The biggest chunk of that growth, 10,000 jobs in residential specialty trade contractors, might be an indication that people who don’t want to sell their homes with mortgage rates so high are instead renovating them.
One reason for the growth: Lower levels of existing homes on the market have pushed buyers to new homes, increasing the need for construction workers.
But building takes time to buy the land and get the permits. “Builders have not been able to ramp up as much as they like,” said Jeff Ostrowski, an analyst at the personal finance company Bankrate.
As has been the case for many months now, the biggest driver of continued job growth was the health care and social assistance sector, which added 77,200 jobs — nearly half of the overall total added.
The dollar has fallen sharply, about 0.8 percent, according to an index that tracks its value against a group of other major currencies.
The dollar had strengthened as rates rose because higher rates increase the allure of U.S. government debt to investors around the world, requiring them to buy dollars to invest. As rates fall, the strength of the dollar has begun to unwind.
The ranks of the long-term unemployed have edged up over the past year, and rose slightly in October as well. There have been some recent signs that while layoffs remain low, people who do lose jobs are having a harder time finding new ones. The number of people filing continued claims for unemployment insurance, for example, has risen in recent weeks, even as filings for new benefits have stayed low.
The unemployment rate for Black workers ticked up slightly in October to 5.8 percent, while it rose to 4.8 percent for Hispanic workers and 3.5 percent for white workers.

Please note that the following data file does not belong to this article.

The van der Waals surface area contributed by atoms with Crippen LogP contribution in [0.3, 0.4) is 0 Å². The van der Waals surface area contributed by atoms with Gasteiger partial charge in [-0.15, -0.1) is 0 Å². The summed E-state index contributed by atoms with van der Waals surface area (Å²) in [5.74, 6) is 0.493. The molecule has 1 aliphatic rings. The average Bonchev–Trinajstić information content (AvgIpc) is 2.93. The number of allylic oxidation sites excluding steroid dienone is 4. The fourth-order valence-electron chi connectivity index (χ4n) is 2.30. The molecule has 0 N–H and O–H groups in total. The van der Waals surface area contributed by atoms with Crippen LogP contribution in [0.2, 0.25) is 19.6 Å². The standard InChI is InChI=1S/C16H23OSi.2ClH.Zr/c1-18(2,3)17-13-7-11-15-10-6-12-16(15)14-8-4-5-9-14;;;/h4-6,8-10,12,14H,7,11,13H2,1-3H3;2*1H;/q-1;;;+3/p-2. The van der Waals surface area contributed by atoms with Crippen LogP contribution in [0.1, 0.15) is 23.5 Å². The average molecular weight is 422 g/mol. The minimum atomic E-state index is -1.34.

In a long-delayed sign of pandemic healing, government employment re-attained its level in February of 2020, at about 22.9 million workers. That reflected a gain of 51,000 people in October, mostly in local government education.
Federal government employment was the first to recover, but state and local government had lagged behind, with the difficulty of raising pay quickly enough to keep up with private sector wage hikes.
The number of unemployed people rose by 146,000 in October, while the number of people with jobs fell by 348,000. (Those figures come from a different survey than the headline payroll number.) The labor force shrank by 201,000.
All around, for the Federal Reserve this report is a sign that the labor market slowdown it has been waiting for is materializing. While central bankers usually like a strong labor market, they’ve been looking for a sign that a cooling is underway to give them confidence that inflation will return fully to 2 percent.
This report probably reduces the chance of another Fed rate increase, all else equal. But it is just one report, and the Fed will get a November jobs report before their next meeting.